The United States has been locked in a fierce face-off with Argentina over intellectual property protection since 1989 - and Argentina is still winning. America is the world's chief cheerleader for the protection of intellectual property, including patents. Patent protection is the magnet for the immense investment required to fund research and development.

Prescription medicines that save, extend and improve patients' lives, for example, cost an average $350 million to $500 million each to discover and test, and take from about 12 to 15 years to move from the lab to the patient.Adequate and effective patent protection helps the U.S. economy, since the United States leads the world in innovation. It helps the patients of today and tomorrow, in Bangladesh and Brazil as well as Boston and Boise, because it maximizes the opportunity to discover cures for dread diseases. Today, you surely know someone who suffers from Alzheimer's, multiple sclerosis, breast cancer or AIDS. You know that their hopes for a cure, or at least an alleviation of their pain and suffering, rest on the pharmaceutical industry's discoveries. Tomorrow and next year, you will know many, many more such patients; you may be one yourself.

Rampant Argentine patent piracy is a major obstacle to pharmaceutical innovation and therefore a threat to all patients everywhere. Since 1989, Argentine government officials, including the president, have promised repeatedly to reform the law and provide patent protection for pharmaceuticals. Time and again, they have reneged on their word. Last year, they did enact a law - a statute that coddles pharmaceutical patent pirates for another five years, fails to protect products under development and jeopardizes the confidentiality of proprietary health data.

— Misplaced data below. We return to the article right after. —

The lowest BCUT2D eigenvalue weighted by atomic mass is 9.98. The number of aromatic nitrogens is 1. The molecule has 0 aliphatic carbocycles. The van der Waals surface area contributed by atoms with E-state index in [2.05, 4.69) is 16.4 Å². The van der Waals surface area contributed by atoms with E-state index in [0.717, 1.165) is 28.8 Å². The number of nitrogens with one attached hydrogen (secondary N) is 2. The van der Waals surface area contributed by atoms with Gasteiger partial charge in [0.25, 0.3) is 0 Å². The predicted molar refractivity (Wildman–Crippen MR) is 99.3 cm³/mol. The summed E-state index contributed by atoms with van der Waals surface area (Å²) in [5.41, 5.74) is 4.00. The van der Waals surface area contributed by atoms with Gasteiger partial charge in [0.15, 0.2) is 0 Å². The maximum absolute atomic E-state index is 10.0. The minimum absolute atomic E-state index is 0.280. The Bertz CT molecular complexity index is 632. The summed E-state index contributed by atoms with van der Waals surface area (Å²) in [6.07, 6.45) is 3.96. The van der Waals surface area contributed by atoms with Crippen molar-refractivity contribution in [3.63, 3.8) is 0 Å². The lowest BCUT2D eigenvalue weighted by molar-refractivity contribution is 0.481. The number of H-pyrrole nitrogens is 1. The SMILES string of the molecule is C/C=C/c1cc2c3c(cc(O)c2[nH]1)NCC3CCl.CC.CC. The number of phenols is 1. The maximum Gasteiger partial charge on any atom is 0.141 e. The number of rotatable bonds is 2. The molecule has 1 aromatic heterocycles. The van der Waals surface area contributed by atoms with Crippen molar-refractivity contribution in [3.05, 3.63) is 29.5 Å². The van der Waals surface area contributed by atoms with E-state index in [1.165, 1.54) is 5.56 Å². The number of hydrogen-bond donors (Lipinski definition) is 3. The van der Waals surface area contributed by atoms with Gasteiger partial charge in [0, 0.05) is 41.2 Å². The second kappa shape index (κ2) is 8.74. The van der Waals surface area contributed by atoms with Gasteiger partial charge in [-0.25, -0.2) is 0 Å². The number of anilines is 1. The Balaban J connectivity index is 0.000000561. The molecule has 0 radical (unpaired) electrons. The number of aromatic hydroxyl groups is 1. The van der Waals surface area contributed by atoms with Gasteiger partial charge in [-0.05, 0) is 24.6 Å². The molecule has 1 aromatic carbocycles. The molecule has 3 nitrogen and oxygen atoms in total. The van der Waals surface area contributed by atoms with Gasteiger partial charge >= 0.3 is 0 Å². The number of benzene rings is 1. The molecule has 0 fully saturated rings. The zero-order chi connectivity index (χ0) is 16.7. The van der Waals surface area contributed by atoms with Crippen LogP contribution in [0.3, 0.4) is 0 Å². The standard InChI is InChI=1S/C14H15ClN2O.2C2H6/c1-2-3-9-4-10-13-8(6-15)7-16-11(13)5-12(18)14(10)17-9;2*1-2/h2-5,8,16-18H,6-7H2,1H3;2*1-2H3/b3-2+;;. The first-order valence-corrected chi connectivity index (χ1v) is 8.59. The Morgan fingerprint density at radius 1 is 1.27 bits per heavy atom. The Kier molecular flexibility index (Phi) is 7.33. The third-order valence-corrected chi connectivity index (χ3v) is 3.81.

That law also is so ambiguous that the resulting litigation will be more complex and protracted than even Charles Dickens' legendary Chancery Court lawsuits.

What has the United States done about Argentina's broken promises and the resulting harm to the interests of the United States and patients everywhere? U.S. trade negotiators have tried hard, but effective action has been blocked by others in the Clinton administration. The administration has never even used the power provided by Congress to name Argentina as a nation that violates trade law.

This failure to act has tarnished the credibility of the United States. It has encouraged Argentina and others to flout the United States and continue to pirate our intellectual property with impunity. As a result, it has delayed the discovery and testing of cures for the patients of today and tomorrow. The welfare of patients is far more important than the interests of a handful of already rich foreign patent pirates. The administration should replace its empty words with an intelligent and muscular strategy to curb egregious pharmaceutical patent piracy in Argentina and elsewhere.

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